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Thread: Extending a linearly independent set

  1. #1
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    Extending a linearly independent set

    Let u1 = (2; 1; 1; 1) and u2 = (4; 2; 2;-1).How can I extend the linearly independent set u1 and u2 to obtain a basis of R^4?.
    I know that u1 and u2 are linearly independent since both vectors are non-zero and none is a multiple of the other ,but what shoud I do next?
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    MHF Contributor FernandoRevilla's Avatar
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    Choose $\displaystyle u_3,u_4$ such that the matrix whose rows are $\displaystyle u_1,u_2,u_3,u_4$ has rank $\displaystyle 4$ . For example $\displaystyle u_3=(1,0,0,0),u_4=(0,1,0,0)$ .


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    And since they are linearly independent I calculate to see if it spans R^4?
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    MHF Contributor FernandoRevilla's Avatar
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    Quote Originally Posted by PatrickM View Post
    And since they are linearly independent I calculate to see if it spans R^4?

    It is not necessary, by a well known property, $\displaystyle n$ linearly independent vectors in a space $\displaystyle V$ of dimension $\displaystyle n$ always form a basis of $\displaystyle V$ .


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    so if a linearly independent subset of V has most n elements; if it has n elements then it is a
    basis of V since dim V=n?.....so all I have to do to solve this problem is to find 2 additional vectors(since R^4) and make sure they all 4 of the are linearly independent?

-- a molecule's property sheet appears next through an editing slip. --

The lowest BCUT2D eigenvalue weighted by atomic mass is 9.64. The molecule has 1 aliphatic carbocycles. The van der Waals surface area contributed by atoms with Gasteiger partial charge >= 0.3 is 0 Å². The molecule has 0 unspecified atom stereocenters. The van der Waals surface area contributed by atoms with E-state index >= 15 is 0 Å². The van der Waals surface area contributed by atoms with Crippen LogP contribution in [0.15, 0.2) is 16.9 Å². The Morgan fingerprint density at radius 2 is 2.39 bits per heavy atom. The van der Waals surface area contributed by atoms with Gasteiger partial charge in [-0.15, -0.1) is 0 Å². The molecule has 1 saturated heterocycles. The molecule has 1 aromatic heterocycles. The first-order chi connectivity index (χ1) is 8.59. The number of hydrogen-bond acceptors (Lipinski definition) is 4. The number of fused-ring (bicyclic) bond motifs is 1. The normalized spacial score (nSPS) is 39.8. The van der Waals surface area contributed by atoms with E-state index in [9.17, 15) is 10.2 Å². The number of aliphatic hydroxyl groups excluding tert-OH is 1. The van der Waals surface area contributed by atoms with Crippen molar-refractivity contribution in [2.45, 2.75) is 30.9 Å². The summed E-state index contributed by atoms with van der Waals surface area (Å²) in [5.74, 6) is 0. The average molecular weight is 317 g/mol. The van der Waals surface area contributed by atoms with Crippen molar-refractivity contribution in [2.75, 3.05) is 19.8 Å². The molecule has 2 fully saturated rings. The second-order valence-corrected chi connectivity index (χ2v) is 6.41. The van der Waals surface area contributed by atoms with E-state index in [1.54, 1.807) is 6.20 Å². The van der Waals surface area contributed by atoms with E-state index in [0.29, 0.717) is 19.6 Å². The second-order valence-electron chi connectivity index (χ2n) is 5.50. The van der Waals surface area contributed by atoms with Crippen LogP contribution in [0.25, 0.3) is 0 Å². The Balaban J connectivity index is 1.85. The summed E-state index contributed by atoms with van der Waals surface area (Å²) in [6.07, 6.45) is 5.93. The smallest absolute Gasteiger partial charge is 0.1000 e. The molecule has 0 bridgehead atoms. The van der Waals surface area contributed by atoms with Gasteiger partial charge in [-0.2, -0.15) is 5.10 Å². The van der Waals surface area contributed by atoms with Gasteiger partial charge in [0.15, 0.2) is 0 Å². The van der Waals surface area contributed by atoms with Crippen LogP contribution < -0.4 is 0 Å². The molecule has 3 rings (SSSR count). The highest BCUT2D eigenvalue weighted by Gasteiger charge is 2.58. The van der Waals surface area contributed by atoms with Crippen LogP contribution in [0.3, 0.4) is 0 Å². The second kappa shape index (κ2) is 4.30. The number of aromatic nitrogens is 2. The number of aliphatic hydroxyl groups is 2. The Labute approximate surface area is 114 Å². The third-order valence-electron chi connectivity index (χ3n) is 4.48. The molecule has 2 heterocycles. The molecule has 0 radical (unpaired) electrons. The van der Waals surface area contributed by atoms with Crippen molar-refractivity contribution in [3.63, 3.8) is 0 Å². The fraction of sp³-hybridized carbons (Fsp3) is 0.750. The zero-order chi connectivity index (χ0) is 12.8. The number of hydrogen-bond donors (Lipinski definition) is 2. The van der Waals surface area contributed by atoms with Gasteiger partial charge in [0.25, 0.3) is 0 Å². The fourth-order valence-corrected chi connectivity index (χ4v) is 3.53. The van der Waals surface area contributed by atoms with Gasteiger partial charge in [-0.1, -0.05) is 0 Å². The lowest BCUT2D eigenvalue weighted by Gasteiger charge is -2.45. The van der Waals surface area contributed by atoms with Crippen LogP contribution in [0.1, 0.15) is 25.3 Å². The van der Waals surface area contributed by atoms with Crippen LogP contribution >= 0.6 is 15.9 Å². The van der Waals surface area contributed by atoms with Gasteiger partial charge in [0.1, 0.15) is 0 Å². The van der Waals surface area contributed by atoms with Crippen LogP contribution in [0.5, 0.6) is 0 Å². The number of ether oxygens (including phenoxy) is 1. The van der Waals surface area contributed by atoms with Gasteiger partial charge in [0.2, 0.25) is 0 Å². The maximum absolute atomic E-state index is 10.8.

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  7. #7
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    A more general (abstract) way of doing this. Since the original set $\displaystyle \{u_1, u_2\}$ is NOT a basis for R^4, there exist a vector in R^4 is not equal to a linear combination of $\displaystyle u_1$ and $\displaystyle u_2$. Call such a vector $\displaystyle u_3$ and add it to the set: $\displaystyle \{u_1, u_2, u_3\}$ is now a set of independent vectors. If it spans R^4, we are done (obviously it doesn't since it has only three vectors and R^4 has dimension 4). If it does not span R^4 then there exist a vector, $\displaystyle u_4$ in R^4 which cannot be written as a linear combination of $\displaystyle u_1$, $\displaystyle u_2$, and $\displaystyle u_3$ and so the new set $\displaystyle \{u_1, u_2, u_3, u_4\}$ is a set of 4 independent vectors in R^4 and so a basis.

    Applying that concept to this problem, any linear combination of $\displaystyle u_1$ and $\displaystyle u_2$ is of the form a(2; 1; 1; 1)+ b(4; 2; 2;-1)= (2a+ 4b,; a+ 2b; a+ 2b; a- b). Notice that the second and third components are equal. (0; 1; -1; 0) does NOT have that property and so cannot be written as a linear combination of those two vectors. Take $\displaystyle u_1= (0; 1; -1; 0)$

    A linear combination of those three vectors is of the form a(2; 1; 1; 1)+ b(4; 2; 2;-1)+ c(0; 1; -1; 0)= (2a+ 4b; a+ 2b+ c; a+ 2b- c; a- b). Now look for a relation satisfied by those components. Since we just added the "c", it might be simplest to start by getting rid of it! If we write that as (x; y; z; u)= (2a+ 4b; a+ 2b+ c; a+ 2b- c; a- b), then, no matter what a, b, and c are separately, y+ z= x for all (x; y; z; u) in the span. And (1; 0; 0; 0) obviously does NOT satisfy that and so is not in the span. Adding that gives 4 independent vectors and so is a basis for R^4.

    (Notice that there are many, many possible choices and an infinite number of correct solutions.)
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